Studies Support Pairing Auto-escalation with Auto-enrollment

Auto-enrolling 401(k) plan participants without also incorporating an auto-escalation feature might be a counterproductive exercise. J.P. Morgan Asset Management survey data suggests that average 401(k) plan deferral rates have been trending downward even though more employers are adopting auto-enrollment. The apparent culprit — low auto-deferral rates.

Stats Tell the Story

From 2012 to 2014, the average annual employee deferral rate was 7.2%. This is down slightly from the 7.4% average in the prior two-year period, and well below the 8% average during 2007 to 2008.

Even though 45% of surveyed employers auto-enroll new participants, just 31% have auto-escalation features built in. One interesting note from the study, for plans with at least $200 million in assets, the numbers are considerably higher — 62% of these high-asset plans have automatic enrollment and 48% use auto-escalation clauses.

The most common auto-enrollment default deferral rate is only 3%, according to the most recent Defined Contribution Institutional Investment Association (“DCIIA”) survey. Participants who were auto-enrolled into such a low deferral rate generally don’t increase it significantly. With typical automatic increases in deferral rates being 1% per year, it’ll take new employees several years to begin deferring at reasonable levels, and many more to reach the 15% that DCIIA sees as ideal.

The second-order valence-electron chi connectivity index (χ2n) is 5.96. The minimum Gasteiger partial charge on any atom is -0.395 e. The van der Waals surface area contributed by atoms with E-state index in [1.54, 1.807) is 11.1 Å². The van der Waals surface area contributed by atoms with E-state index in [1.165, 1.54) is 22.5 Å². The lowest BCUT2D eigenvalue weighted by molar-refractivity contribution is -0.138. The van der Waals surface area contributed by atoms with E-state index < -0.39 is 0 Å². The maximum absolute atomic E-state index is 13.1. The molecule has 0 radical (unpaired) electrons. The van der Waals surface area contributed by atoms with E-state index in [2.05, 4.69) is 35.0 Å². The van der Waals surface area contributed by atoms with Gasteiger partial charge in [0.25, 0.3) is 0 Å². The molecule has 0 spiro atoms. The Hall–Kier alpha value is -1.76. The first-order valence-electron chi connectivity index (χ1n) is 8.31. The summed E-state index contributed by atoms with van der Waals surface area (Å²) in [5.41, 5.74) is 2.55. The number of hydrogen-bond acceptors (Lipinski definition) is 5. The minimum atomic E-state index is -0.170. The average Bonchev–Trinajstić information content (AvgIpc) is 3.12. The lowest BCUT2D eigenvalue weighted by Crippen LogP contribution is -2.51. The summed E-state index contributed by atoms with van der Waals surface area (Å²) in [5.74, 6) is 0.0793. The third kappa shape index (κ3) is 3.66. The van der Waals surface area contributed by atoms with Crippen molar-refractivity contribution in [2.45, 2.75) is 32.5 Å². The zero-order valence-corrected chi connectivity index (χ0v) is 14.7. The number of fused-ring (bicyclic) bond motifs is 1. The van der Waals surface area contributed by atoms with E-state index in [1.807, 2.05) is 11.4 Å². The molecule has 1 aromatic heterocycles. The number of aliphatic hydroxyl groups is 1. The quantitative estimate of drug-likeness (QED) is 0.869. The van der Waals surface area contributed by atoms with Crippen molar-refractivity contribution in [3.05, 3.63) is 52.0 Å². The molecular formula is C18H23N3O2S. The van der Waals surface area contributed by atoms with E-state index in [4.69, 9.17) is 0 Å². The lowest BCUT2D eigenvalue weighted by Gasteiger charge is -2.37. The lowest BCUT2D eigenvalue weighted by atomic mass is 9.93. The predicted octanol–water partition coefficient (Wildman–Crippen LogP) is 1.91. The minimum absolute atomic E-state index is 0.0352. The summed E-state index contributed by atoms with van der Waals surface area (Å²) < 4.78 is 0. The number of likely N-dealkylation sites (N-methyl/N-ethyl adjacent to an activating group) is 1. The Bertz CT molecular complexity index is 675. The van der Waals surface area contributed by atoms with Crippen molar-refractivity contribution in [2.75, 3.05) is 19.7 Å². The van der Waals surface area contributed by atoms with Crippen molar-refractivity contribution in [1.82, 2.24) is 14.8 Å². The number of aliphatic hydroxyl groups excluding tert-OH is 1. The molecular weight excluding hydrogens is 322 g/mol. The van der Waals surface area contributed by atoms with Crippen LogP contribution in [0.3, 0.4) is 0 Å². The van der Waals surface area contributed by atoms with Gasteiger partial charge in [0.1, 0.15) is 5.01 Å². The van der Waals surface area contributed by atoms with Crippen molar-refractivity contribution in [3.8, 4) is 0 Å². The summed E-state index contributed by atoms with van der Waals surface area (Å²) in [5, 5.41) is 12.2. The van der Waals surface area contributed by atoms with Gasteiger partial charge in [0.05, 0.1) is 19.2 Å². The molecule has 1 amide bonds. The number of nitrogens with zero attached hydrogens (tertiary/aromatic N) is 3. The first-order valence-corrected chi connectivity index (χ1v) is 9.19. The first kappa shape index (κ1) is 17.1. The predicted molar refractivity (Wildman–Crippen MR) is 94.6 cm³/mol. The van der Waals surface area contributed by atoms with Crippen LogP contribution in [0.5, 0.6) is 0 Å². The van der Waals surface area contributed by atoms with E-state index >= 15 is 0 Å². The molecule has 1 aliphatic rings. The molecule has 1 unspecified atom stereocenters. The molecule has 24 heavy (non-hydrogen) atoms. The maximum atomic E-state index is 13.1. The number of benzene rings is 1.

The DCIIA survey reveals impressive deferral rates for plans that both auto-enroll and auto-escalate participants. “Plan sponsors who offer both automatic enrollment and automatic contribution escalation have over twice as many participants with retirement savings rates over 15% (14% of respondents) as those that don’t offer both (6% of respondents),” according to the survey.

Change Is In the Air

Seems like an easy decision, so why don’t plan sponsors implement these features? According to the survey, plan sponsors with less than $50 million in plan assets were concerned about complaints from participants (28%) and feared it would be seen as paternalistic (18%). A whopping 31% have never considered using it.

But the DCIIA study concluded that, when properly implemented, automatic features can make a positive difference. Contact your benefits specialist to learn how to use both auto-enrollment and auto-escalation clauses to help benefit your employees.

© 2016

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